• Why is everybody so pissed at her. So she stayed at a company for 15 years. It’s not like she stayed as an intern. Does not rising from intern to president of Fox animation include a lot of new experiences? It says one line that unlike most executives, she stayed at one company, so some how that makes her inferior to the “rest of the executives” who are real risk takers. Yet, without missing a beat, tommorrow, we’ll be talking about how the “rest of the executives” never take risk and are responsible for all the terrible movies that come out. The main reason most people don’t stay with a company that long, is because it is really hard to be that valuable to a company that long for a variety of reasons out of your control. And if she oversaw movies like Alvin and the Chipmunks and Garfield and she has to take 100% blame for that(which of course, isn’t fair), then by that logic, it should be mentioned that she also oversaw Ice Age 3 and Horton hears a Who. I’m not saying she’s the greatest person in the world, it’s hard to make a judgement like that based off of one article, but just reading that article, can we really reach the conclusion that she is the devil?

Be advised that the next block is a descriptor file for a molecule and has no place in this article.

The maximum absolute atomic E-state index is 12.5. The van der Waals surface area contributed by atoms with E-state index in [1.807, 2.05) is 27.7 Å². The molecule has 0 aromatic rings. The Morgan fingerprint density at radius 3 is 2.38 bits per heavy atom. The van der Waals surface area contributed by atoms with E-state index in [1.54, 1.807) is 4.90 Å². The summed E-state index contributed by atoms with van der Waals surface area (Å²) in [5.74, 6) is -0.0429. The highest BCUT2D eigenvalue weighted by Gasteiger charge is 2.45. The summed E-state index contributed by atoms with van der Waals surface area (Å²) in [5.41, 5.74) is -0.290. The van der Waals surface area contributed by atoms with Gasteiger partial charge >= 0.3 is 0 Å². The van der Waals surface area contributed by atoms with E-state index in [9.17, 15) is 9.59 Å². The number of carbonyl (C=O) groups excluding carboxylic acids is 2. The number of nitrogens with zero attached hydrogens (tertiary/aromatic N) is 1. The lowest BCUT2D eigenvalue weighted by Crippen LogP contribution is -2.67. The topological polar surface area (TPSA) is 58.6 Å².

• Gabe

    Had she worked at several different companies she may not have been perceived by Tom Rothman as a loyal employee not likely to flee at the first opportunity. Of course had Rothman not been at Fox all those years as her enabler, Vanessa Morrison would not today be president of Fox Animation Studios.

  • Floyd Norman, I can’t agree with you more. Reminds me of when John Lasseter took the Disney executives to lunch and said ‘If you don’t draw you don’t belong here.’ Makes sense to me.

    I’m not going to jump to conclusions, but it’s very likely that Vanessa Morisson doesn’t make many creative decisions, but makes decisions for creative people. We all know it’s wrong, and it happens everywhere, but the fact that she’s so proud of it is what makes my stomach drop.

  • ‘Morrison oversees development, production and marketing of family-friendly movies’